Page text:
Hell, as designed by him, in Inferno, is a gigantic funnel comprising of circles, giving it a slimy and grotesque depth, running all the way down to the kernel, where Satan dwells. Miscreant souls were eternally placed in these circles, to suffer, after carefully weighing their sins. Interestingly, the sinners were however, not God-picked, but handpicked by Dante himself. In doing so, he almost takes a divine stand and chooses the people whom he held politically, philosophically and theologically wrong; even if he personally admired some of them. Farinata, a proud Ghibelline leader of Florence, for instance, was inflicted into the circle meant for heretics, even though he was Dante’s friend. This emotional detachment brilliantly adds to the quality of the epic allowing the readers a comprehensive view of hell. Taking a divine stand, however, did not rob him of the humane virtues. In fact, Dante the poet and Dante the man, descending down the circles are two defined individuals – the former being a didact to a spiritually lost man who is visibly tormented to behold the corporeality of the punishments inflicted on the sinners. It is through the voice of this man that the souls voice themselves.  Nevertheless, as he leads us down the circles, Dante, both the man and the poet, matures along with the readers as the grave tone is often interspersed by the inescapable comic bent of his mind.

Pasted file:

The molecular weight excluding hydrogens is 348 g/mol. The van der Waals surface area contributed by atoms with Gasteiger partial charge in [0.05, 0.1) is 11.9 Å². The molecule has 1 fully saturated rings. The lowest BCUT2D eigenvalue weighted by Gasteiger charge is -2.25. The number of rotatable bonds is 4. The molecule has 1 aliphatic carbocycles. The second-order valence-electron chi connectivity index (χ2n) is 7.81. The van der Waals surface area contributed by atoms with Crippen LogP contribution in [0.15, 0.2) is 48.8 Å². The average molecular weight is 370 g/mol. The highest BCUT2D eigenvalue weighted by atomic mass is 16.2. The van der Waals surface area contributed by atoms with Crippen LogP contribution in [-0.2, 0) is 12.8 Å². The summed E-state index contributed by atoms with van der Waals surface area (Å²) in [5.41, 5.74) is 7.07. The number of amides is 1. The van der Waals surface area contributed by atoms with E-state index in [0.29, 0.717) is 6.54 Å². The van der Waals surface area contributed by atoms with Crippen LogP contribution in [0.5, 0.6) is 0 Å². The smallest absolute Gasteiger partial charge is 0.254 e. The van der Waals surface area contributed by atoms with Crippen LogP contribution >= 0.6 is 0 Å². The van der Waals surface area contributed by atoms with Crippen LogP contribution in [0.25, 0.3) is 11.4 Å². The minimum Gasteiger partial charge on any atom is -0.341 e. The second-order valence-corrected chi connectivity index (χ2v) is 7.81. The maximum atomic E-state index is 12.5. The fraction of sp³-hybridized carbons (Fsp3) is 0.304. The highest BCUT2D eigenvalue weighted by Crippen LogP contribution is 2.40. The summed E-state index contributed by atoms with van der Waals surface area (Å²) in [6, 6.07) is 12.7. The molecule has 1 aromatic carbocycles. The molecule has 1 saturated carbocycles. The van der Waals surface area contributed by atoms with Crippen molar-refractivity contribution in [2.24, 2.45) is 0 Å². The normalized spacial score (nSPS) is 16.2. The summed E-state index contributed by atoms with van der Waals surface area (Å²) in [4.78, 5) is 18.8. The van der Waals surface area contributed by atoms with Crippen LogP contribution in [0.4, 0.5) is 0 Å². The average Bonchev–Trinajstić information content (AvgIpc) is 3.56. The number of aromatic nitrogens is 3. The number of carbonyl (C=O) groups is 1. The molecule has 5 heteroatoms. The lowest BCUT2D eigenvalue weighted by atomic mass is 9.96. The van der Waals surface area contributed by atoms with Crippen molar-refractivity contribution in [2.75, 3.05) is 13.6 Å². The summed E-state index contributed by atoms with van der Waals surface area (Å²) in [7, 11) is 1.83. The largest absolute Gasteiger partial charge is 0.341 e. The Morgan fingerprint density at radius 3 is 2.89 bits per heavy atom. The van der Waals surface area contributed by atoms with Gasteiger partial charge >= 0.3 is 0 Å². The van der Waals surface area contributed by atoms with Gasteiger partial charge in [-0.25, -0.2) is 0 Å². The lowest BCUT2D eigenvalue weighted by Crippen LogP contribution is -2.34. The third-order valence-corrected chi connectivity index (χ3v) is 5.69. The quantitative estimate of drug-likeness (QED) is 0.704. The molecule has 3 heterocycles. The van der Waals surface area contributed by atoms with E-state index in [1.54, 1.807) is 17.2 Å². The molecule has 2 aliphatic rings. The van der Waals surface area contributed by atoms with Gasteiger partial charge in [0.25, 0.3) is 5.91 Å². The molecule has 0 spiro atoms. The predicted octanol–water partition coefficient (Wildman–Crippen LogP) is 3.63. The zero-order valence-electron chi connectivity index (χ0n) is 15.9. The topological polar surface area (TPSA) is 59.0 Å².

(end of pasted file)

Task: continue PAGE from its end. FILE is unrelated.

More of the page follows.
The penal scheme that Dante sketches up –where each sinner is subjected to a punishment that is either synonymous or an antithesis of his or her sin- is not only didactic but also provides the much needed comic relief to the readers.  Considering one such ‘Divine Retribution’ in Circle IV of Inferno, where ‘Misers’ and ‘Spendthrifts’ are housed together to put up with each other in perpetuity, we are reminded of a similar entrapment in Henrik Ibsen’s ‘rebel’ doll, Nora Helmer.